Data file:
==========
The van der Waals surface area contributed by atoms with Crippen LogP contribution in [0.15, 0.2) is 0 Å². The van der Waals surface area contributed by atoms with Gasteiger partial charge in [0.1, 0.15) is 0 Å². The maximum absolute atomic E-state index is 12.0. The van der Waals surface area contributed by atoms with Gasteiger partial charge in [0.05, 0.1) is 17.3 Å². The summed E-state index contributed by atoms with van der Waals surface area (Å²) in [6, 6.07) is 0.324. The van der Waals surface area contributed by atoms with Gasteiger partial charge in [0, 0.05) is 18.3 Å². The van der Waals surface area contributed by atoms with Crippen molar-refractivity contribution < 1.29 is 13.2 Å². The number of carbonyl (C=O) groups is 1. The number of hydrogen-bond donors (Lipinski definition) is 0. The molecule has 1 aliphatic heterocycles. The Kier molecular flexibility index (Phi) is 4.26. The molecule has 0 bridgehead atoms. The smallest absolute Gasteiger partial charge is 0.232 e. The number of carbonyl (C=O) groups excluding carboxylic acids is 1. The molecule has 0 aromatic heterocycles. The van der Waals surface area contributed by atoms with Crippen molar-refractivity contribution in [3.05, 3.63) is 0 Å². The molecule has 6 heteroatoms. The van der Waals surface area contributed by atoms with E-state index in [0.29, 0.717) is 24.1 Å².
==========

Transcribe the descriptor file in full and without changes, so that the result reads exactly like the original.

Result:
The van der Waals surface area contributed by atoms with Crippen LogP contribution in [0.15, 0.2) is 0 Å². The van der Waals surface area contributed by atoms with Gasteiger partial charge in [0.1, 0.15) is 0 Å². The maximum absolute atomic E-state index is 12.0. The van der Waals surface area contributed by atoms with Gasteiger partial charge in [0.05, 0.1) is 17.3 Å². The summed E-state index contributed by atoms with van der Waals surface area (Å²) in [6, 6.07) is 0.324. The van der Waals surface area contributed by atoms with Gasteiger partial charge in [0, 0.05) is 18.3 Å². The van der Waals surface area contributed by atoms with Crippen molar-refractivity contribution < 1.29 is 13.2 Å². The number of carbonyl (C=O) groups is 1. The number of hydrogen-bond donors (Lipinski definition) is 0. The molecule has 1 aliphatic heterocycles. The Kier molecular flexibility index (Phi) is 4.26. The molecule has 0 bridgehead atoms. The smallest absolute Gasteiger partial charge is 0.232 e. The number of carbonyl (C=O) groups excluding carboxylic acids is 1. The molecule has 0 aromatic heterocycles. The van der Waals surface area contributed by atoms with Crippen molar-refractivity contribution in [3.05, 3.63) is 0 Å². The molecule has 6 heteroatoms. The van der Waals surface area contributed by atoms with E-state index in [0.29, 0.717) is 24.1 Å².